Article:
Capacity Building

 

Capacity buiding just simply means supporting the training and providing of tools , knowledge and experience to help those benefiting from capacity building programs to develop the ability to achieve measurable and sustainable results. When we talk about capacity building in the Pacific we mean, strengthening the human, scientific, technological, organisational, and institutional and resource capabilities, skills, and management competencies and abilities of people  and communities  so they can overcome, solve and professionally manage their own development issues like waste management and climate change adaptation planning, resource preservation, diabetes prevention and so forth. 

 

The UNDP defines capacity building or capacity development as a long-term continual process of development that involves all stakeholders; including ministries, local authorities, non-governmental organizations, professionals, community members, academics and more. This is also how Ecologically Sustainable Deelopment can only come about - by a sustained all of community approach. As Sustainable Sevelopment is our development approach and goal, capacity building is the means of acheiving it, while considering the potential, limits and needs of Pacific Islanders. The UNDP outlines that capacity building takes place on an individual level, an institutional level and the societal level:

 

- Individual level - Community capacity-building on an individual level requires the development of conditions that allow individual participants to build and enhance knowledge and skills. It also calls for the establishment of conditions that will allow individuals to engage in the "process of learning and adapting to change."

- Institutional level - Community capacity building on an institutional level should involve aiding institutions in developing countries. It should not involve creating new institutions, rather modernising existing institutions and supporting them in forming sound policies, organizational structures, and effective methods of management and revenue control.

- Societal level - Community capacity building at the societal level should support the establishment of a more "interactive public administration that learns equally from its actions and from feedback it receives from the population at large." Community capacity building must be used to develop public administrators that are responsive and accountable.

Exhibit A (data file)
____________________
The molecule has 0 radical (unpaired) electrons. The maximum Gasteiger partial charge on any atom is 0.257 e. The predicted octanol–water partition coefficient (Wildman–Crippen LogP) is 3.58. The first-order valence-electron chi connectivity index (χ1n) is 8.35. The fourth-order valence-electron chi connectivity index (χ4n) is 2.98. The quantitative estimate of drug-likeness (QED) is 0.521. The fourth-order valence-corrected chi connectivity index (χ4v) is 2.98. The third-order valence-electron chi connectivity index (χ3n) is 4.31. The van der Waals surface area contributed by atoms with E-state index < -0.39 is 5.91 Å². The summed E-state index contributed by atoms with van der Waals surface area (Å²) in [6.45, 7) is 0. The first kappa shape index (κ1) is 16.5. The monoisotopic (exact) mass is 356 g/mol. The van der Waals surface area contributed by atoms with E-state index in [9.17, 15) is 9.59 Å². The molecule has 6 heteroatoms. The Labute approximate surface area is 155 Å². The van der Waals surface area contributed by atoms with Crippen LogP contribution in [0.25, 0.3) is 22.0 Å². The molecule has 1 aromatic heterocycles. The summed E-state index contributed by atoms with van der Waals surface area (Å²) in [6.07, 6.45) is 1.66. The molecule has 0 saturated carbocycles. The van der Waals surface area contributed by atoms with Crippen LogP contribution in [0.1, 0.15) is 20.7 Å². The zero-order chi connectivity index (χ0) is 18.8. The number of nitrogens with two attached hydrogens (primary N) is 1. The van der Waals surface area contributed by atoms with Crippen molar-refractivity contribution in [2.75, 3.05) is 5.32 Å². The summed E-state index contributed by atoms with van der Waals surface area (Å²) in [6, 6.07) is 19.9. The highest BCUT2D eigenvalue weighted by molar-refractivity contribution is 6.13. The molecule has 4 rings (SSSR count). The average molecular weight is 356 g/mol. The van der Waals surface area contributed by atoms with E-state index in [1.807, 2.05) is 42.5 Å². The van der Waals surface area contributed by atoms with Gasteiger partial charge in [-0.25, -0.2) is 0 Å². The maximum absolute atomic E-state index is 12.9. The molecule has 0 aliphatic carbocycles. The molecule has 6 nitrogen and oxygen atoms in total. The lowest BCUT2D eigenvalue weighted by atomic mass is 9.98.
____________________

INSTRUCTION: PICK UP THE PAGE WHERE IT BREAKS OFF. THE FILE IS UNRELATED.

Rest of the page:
In this context, at PAA looks at capacity building at the same tiered level - from training one person to become an environmental auditor, to training whole departments in a particluar aspect of waste management, or a whole community on alternatives to plastic shopping bags. We also beleive that using skills available on island with targeted training and supervision, to implement projects and programs is a valuable capacity building tools becasue Islanders are learning by doing.

 

We practice what we preach when adopting an all of communtiy approach. For example we have used an  AusAID Australian Leadership Award Fellowship grant  for a pilot program to train environmental auditors in the Paci!c Islands. PAA received numerous applications from waste management departments Pacific wide and  selected Kiribati candidate Noketi Karoua, a Pollution Control fficer working for the Ministry of E nvironment, Lands and Agricultural Development (MELAD) in Kiribati to attend a three day Environmental Auditing course sponsored by the University of New South Wales in Sydney. The course gave Noketi internationally recognised environmental auditing skills. Kiribati’s MELAD had identifed organisations on Kiribati which would benefit from the auditing process. The timing of the program was very appropriate for Karoua who would proceed to contaminated land auditing training in New Zealand on his way back to Kiribati.

 

UNSW wrote:

 

"The School of Risk and Safely Science, UNSW welcomes the support of AusAID in funding Islanders to att end our short courses on Environmental Management Systems (EMS) and Envir onmental Auditing (EA). The courses dev eloped by the University are tailored to meet current market requirements and equip participants with the required knowledge to set up EMS's and audit them. Experts in Academia and industry are invited to deliver the lectures over the duration of the short courses. It is hoped that the short courses will bene!t the island communities as it will help them in developing and auditing management systems so as to identify environmental impacts resu lting from activities on the islands and properly manage

them. Candidates will apply the knowledge gained by undertaking a major project investigating the application of environmental auditing on their Islands"

 

 Karoua left us with his impressions of the course:

 

"This course was hugely beneficial for me and my team. Before, we used to just turn up to a place we were going to audit and look around. We didn’t know what we were supposed to be looking for. We didn’t know we could ask the questions that we have to ask. I learnt how to structure, plan and execute an audit and the course provided a wealth of resources that I will use in my future work. Completion of The University of New South Wales course and a professional qualification gives me much greater authority in conducting audits and liaising with clients and will enable me to properly identify and prioritise environmental risks on Kiribati, thus improving the environment and living conditions for all islanders. The team at PAA really helped make my attendance at the course a big success. "

 

Our Goal - to help create a legion of trained environmental auditors around the Pacific Islands 

 

We are currently developing a similar training program to train Islanders in Climate Change Adaptation Planning.

 

 

 

 

 



 

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